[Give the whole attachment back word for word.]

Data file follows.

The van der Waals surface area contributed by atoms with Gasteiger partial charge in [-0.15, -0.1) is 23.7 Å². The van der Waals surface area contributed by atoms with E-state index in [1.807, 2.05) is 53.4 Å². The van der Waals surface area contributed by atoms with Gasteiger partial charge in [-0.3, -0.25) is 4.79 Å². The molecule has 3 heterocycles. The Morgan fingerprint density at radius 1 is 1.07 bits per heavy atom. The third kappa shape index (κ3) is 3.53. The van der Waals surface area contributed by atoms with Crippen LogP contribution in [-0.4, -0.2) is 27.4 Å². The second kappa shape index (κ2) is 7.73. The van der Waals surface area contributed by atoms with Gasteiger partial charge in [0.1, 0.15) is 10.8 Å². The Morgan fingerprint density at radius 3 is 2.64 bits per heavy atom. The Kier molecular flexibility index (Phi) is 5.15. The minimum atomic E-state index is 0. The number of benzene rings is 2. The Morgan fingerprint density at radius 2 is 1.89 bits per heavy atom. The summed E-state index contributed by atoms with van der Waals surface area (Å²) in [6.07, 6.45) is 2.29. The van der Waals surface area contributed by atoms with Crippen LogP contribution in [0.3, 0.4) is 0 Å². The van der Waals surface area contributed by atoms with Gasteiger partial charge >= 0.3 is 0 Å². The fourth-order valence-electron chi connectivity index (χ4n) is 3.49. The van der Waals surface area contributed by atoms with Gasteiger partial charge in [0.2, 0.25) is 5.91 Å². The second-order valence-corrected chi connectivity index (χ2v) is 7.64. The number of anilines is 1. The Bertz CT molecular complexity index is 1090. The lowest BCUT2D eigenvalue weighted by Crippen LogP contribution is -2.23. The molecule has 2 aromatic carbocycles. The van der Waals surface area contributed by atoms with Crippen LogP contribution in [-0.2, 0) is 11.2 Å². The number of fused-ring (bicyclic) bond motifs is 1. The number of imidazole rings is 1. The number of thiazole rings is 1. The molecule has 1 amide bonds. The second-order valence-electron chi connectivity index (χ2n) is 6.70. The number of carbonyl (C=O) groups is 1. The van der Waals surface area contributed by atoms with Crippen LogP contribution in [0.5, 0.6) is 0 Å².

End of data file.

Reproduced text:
The van der Waals surface area contributed by atoms with Gasteiger partial charge in [-0.15, -0.1) is 23.7 Å². The van der Waals surface area contributed by atoms with E-state index in [1.807, 2.05) is 53.4 Å². The van der Waals surface area contributed by atoms with Gasteiger partial charge in [-0.3, -0.25) is 4.79 Å². The molecule has 3 heterocycles. The Morgan fingerprint density at radius 1 is 1.07 bits per heavy atom. The third kappa shape index (κ3) is 3.53. The van der Waals surface area contributed by atoms with Crippen LogP contribution in [-0.4, -0.2) is 27.4 Å². The second kappa shape index (κ2) is 7.73. The van der Waals surface area contributed by atoms with Gasteiger partial charge in [0.1, 0.15) is 10.8 Å². The Morgan fingerprint density at radius 3 is 2.64 bits per heavy atom. The Kier molecular flexibility index (Phi) is 5.15. The minimum atomic E-state index is 0. The number of benzene rings is 2. The Morgan fingerprint density at radius 2 is 1.89 bits per heavy atom. The summed E-state index contributed by atoms with van der Waals surface area (Å²) in [6.07, 6.45) is 2.29. The van der Waals surface area contributed by atoms with Crippen LogP contribution in [0.3, 0.4) is 0 Å². The van der Waals surface area contributed by atoms with Gasteiger partial charge >= 0.3 is 0 Å². The fourth-order valence-electron chi connectivity index (χ4n) is 3.49. The van der Waals surface area contributed by atoms with Gasteiger partial charge in [0.2, 0.25) is 5.91 Å². The second-order valence-corrected chi connectivity index (χ2v) is 7.64. The number of anilines is 1. The Bertz CT molecular complexity index is 1090. The lowest BCUT2D eigenvalue weighted by Crippen LogP contribution is -2.23. The molecule has 2 aromatic carbocycles. The van der Waals surface area contributed by atoms with Crippen LogP contribution in [-0.2, 0) is 11.2 Å². The number of fused-ring (bicyclic) bond motifs is 1. The number of imidazole rings is 1. The number of thiazole rings is 1. The molecule has 1 amide bonds. The second-order valence-electron chi connectivity index (χ2n) is 6.70. The number of carbonyl (C=O) groups is 1. The van der Waals surface area contributed by atoms with Crippen LogP contribution in [0.5, 0.6) is 0 Å².